It felt as if we had been transported to 19th-century England, but we were in the center of Halifax, in the provincial capital’s Public Gardens, one of the finest original Victorian gardens in North America.
A band struck up a rousing tune in the octagonal band shell. Fountains splashed. Over the way, a string quarter accompanied the clatter of tea-cups at the Mayor’s Garden-Party. Toddlers fed ducks at the pond, while pigeons perched on a tree, waiting for unwary crumbs to fall.
It was easy to imagine nannies in starch-stiff aprons wheeling high perambulators along the pathways among lavish flowerbeds. We almost expected to see Mary Poppins hovering overhead.
There’s been a private garden here as far back as 1753, and in the 1830s, the members of the Nova Scotia Horticultural Society leased 5 ½ acres along Spring Garden Road to demonstrate “the cultivation of choice fruit trees, vegetables, rare plants and flowers.” The aim: to be ‘accessible to all classes’ so they could find ‘health and cheerfulness.’
In 1866 an alderman created another garden on a piece of wasteland nearby, and in 1874 the whole lot was assembled into one. The present layout is thanks to the superintendent, Richard Power, who had been gardener to the Duke of Devonshire in Ireland. Remarkably, Power’s descendants carried on the tradition of caring for the gardens until the 1960s.
You enter this 17-acre urban paradise through ornamental wrought-iron gates imported from Glasgow in 1889. Weeping trees, classical bridges, a stone grotto and a delightful Water Fowl House: it all presented enough activity, floral and otherwise, to keep us haunting the place every day.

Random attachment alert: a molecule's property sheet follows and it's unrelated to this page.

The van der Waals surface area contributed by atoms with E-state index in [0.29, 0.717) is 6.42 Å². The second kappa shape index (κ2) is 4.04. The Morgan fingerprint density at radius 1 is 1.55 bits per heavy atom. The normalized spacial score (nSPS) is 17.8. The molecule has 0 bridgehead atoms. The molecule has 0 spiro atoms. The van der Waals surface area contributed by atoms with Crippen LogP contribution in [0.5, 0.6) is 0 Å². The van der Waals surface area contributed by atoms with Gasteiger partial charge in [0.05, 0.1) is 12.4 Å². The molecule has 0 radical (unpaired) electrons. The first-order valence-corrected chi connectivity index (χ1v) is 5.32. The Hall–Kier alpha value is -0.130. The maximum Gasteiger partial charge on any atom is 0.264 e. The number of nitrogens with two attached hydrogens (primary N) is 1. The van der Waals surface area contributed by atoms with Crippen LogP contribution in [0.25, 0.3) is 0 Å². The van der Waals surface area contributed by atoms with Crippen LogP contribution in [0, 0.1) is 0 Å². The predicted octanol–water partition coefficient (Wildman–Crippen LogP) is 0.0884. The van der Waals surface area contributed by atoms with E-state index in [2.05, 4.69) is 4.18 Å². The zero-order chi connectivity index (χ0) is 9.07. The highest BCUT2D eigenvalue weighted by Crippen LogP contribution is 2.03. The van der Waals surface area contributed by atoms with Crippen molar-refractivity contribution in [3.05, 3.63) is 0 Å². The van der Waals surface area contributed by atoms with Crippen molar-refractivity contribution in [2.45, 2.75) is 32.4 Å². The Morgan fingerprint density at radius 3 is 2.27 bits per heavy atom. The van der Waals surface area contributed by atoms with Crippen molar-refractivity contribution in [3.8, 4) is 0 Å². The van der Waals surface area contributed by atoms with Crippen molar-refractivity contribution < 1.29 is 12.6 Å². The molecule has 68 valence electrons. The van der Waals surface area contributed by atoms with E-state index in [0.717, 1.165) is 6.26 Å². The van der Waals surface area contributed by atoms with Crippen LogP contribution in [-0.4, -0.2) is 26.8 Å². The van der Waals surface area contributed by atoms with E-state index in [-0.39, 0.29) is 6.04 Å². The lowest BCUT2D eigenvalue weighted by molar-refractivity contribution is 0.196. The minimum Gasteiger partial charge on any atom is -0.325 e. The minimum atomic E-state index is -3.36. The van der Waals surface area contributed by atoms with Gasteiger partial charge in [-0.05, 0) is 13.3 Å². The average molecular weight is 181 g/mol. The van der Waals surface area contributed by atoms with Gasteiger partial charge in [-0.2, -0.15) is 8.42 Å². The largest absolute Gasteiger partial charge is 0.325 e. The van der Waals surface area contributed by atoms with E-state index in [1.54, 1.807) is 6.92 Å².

Roses edged along archways, 32 “floating gardens” surrounded the band shell, a hibiscus grove blossomed as the art-class from a nearby school keenly sketched it all. There were rare trees, like that living fossil, the ginkgo (Maiden Hair Tree), a confused young pheasant that thought it was a duck, and a giant grey goose straight from a fairy tale with orange beak and feet — and, despite it all, a dignified expression.
Times have changed slightly since our first enchanted discovery of this not-so-secret garden. After living in the gardens for 20 years, Mamma Goose went to that great pond in the sky last year, while a junior pair of Toulouse Geese have been recently adopted to delight the nursery rhyme set. A competition for children to choose their names yielded Flora and Finnigan. (We tried to get a picture, but they were too busy fluffing themselves.)
Visitors are asked not to feed the fowl, nor do the staff. The birds are encouraged to remain self-sufficient, to forage for themselves. They’re doing just fine, although they still waddle hopefully towards you. In fact, the black ducks fly downtown to the harbour for a fish dinner every night.
The rustic post-and-beam Horticultural Hall (1847), the oldest meeting hall in Canada (they kept vegetables in the cellar) serves hand-paddled cream, uber-cinnamon buns, sandwiches and fair trade locally-roasted coffee for those without wings.